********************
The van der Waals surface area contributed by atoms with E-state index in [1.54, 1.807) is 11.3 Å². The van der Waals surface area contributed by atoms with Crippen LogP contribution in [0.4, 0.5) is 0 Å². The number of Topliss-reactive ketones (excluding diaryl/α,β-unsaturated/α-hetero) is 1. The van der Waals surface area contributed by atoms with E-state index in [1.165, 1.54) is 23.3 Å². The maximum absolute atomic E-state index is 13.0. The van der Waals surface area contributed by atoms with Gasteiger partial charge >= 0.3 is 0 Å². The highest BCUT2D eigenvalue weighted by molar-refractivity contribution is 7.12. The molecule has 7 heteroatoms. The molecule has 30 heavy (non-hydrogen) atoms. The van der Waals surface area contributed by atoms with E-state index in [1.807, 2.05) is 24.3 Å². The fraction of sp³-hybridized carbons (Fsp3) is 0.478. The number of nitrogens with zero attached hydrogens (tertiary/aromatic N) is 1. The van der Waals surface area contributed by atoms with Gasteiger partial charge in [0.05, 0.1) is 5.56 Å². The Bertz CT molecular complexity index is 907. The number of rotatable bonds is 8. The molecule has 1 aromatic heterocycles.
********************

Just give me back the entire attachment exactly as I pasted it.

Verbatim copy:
The van der Waals surface area contributed by atoms with E-state index in [1.54, 1.807) is 11.3 Å². The van der Waals surface area contributed by atoms with Crippen LogP contribution in [0.4, 0.5) is 0 Å². The number of Topliss-reactive ketones (excluding diaryl/α,β-unsaturated/α-hetero) is 1. The van der Waals surface area contributed by atoms with E-state index in [1.165, 1.54) is 23.3 Å². The maximum absolute atomic E-state index is 13.0. The van der Waals surface area contributed by atoms with Gasteiger partial charge >= 0.3 is 0 Å². The highest BCUT2D eigenvalue weighted by molar-refractivity contribution is 7.12. The molecule has 7 heteroatoms. The molecule has 30 heavy (non-hydrogen) atoms. The van der Waals surface area contributed by atoms with E-state index in [1.807, 2.05) is 24.3 Å². The fraction of sp³-hybridized carbons (Fsp3) is 0.478. The number of nitrogens with zero attached hydrogens (tertiary/aromatic N) is 1. The van der Waals surface area contributed by atoms with Gasteiger partial charge in [0.05, 0.1) is 5.56 Å². The Bertz CT molecular complexity index is 907. The number of rotatable bonds is 8. The molecule has 1 aromatic heterocycles.